How Data Diode Cybersecurity is Being Used to Protect Critical Infrastructure in the Middle East

How Data Diode Cybersecurity is Being Used to Protect Critical Infrastructure in the Middle East

In late 2012, there was a severe, targeted malware cyber-attack on a number of oil & gas facilities using what became known as the Shamoon virus. This Windows-based malware differed from other types of attacks, which typically involved attempting to steal money or information, in that it was designed to aggressively seek paths across networks, seizing any hard disks it might find, wiping out all information, and rendering the hardware useless.

This attack was known for years as the “biggest hack in history,” although of course that dubious honor was bound to be overshadowed at some point. In addition to forcing the oil & gas companies to buy thousands of new hard drives for all of the corrupted machines, they also disconnected all of their operational systems from external connections in an attempt to limit the damage.

However, once they managed to get up and running again, they quickly realized that they needed a way to safely and securely restore business continuity (data flow) between their plant operations and their corporate networks.

The affected organizations had three primary requirements for resuming business continuity:

  1. Implement a method for secure remote monitoring – data sent outside the plant network, so external business users can access the data for analytics and maintenance.
  2. Ensure that only “known and trusted” monitoring data would be allowed out of the plants into the central corporate network.
  3. Segment and isolate the plant network from all external access – no network connection or data transfer allowed into the plant.

Software firewalls were not sufficiently secure to meet the absolute segmentation requirements to isolate the plant network as they are inherently two-way communication devices. Even if they are configured to be one-way, they can be hacked and/or reconfigured again to operate in a two-way manner. In fact, there were already firewalls in place when the first attacks occurred.

However, data diodes are physically enforced with a hardware-based security mechanism: light travelling one-way from an LED to a photo receiver. Authorized data travels one way – for remote monitoring – but not in the other. Neither changes to the security policy nor software reconfiguration nor hacking/malware can cause a non-existent hardware component to appear. This is why they made for the ideal solution to this cybersecurity problem.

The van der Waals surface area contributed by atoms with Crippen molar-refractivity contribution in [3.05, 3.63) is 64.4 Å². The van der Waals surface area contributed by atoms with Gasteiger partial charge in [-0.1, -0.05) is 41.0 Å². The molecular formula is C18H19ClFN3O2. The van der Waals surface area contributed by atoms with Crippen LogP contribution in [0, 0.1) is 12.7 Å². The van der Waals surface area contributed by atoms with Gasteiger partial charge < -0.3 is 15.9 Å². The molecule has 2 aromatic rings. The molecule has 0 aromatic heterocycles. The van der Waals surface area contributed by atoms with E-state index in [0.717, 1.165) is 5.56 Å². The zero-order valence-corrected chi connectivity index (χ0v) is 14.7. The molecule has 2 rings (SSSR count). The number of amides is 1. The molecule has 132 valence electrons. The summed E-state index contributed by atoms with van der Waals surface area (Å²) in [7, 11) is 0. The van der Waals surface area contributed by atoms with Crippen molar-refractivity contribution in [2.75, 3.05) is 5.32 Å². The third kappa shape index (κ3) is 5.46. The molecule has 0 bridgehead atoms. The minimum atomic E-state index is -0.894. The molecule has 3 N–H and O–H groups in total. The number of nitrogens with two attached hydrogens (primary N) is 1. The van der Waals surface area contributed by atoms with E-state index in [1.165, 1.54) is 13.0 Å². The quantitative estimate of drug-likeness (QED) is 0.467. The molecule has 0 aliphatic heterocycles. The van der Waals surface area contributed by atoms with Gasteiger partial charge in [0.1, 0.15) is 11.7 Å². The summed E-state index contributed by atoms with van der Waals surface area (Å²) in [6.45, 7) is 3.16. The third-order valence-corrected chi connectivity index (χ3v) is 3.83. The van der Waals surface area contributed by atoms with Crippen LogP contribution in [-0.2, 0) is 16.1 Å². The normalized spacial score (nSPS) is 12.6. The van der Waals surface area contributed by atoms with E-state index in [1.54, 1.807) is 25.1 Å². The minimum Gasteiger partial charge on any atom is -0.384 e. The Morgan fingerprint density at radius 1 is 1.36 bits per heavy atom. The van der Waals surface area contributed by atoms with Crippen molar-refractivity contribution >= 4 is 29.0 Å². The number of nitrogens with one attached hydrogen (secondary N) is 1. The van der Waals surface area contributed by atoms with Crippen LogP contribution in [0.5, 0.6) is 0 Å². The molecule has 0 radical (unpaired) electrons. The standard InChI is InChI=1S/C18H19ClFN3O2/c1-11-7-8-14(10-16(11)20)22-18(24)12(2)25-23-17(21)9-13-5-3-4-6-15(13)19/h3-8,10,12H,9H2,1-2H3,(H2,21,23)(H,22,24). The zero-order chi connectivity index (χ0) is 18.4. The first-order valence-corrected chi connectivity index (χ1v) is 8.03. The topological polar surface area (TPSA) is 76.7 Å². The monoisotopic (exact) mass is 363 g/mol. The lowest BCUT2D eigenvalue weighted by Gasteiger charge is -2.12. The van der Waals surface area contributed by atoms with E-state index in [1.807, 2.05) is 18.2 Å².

In addition Owl’s data diode solutions implement a non-routable protocol break between the networks.  All data moving across the diode solution has no source or destination IP addresses within the packet header.  Thus removing threats caused within some Zero Day attacks as self-propagating virus attacks cannot traverse the Owl diodes.  This security feature ensures that the source and destination network IP addresses are not know to each other.  This provides for 100% confidentiality between the networks.

Data diodes could allow the plant operators to transfer a variety of data types out of the secured plant network, including files, Syslog and Modbus, SNMP trap data and emails, HMI screen replication, OPC data, and historian database replication, such has OSIsoft, GE, Yokogawa, Honeywell and others. The company could then use this data in their corporate network for business continuity, including any number of analytics, performance monitoring, alarms/alerts, physical security/video, and other uses.

Today in the Middle East region, data diodes are now deployed not only in oil and gas, but in desalination water facilities, power generation sites, petrochemical operations, and various government agencies. Since the Shamoon virus attacks in 2012 (and again in 2016 and 2017), data diodes have been trusted and deployed by many asset owners at hundreds of sites in the region.

With the continuing threats of malware and cyber-attacks, Owl continues to work with asset owners to secure their critical infrastructure and help to prevent such a devastating attack from ever happening again in any organization.

Thank you for reading the post, as part of the DHS Cybersecurity Awareness Month campaign, we are opening the conversation and would like to hear about what challenges that you are having in your efforts to become more cybersecurity ready. Get in touch or chat us up on twitter via #SecureTogether

About The Author

Dennis Lanahan is the Director of International Sales at Owl Cyber Defense. Dennis brings an extensive and rich experience in cybersecurity in Europe and the Middle East regions. His deep understanding of the geo-political situations and threat landscape provides an unmatched benefit to customers in assessing cybersecurity risks in their organizations.

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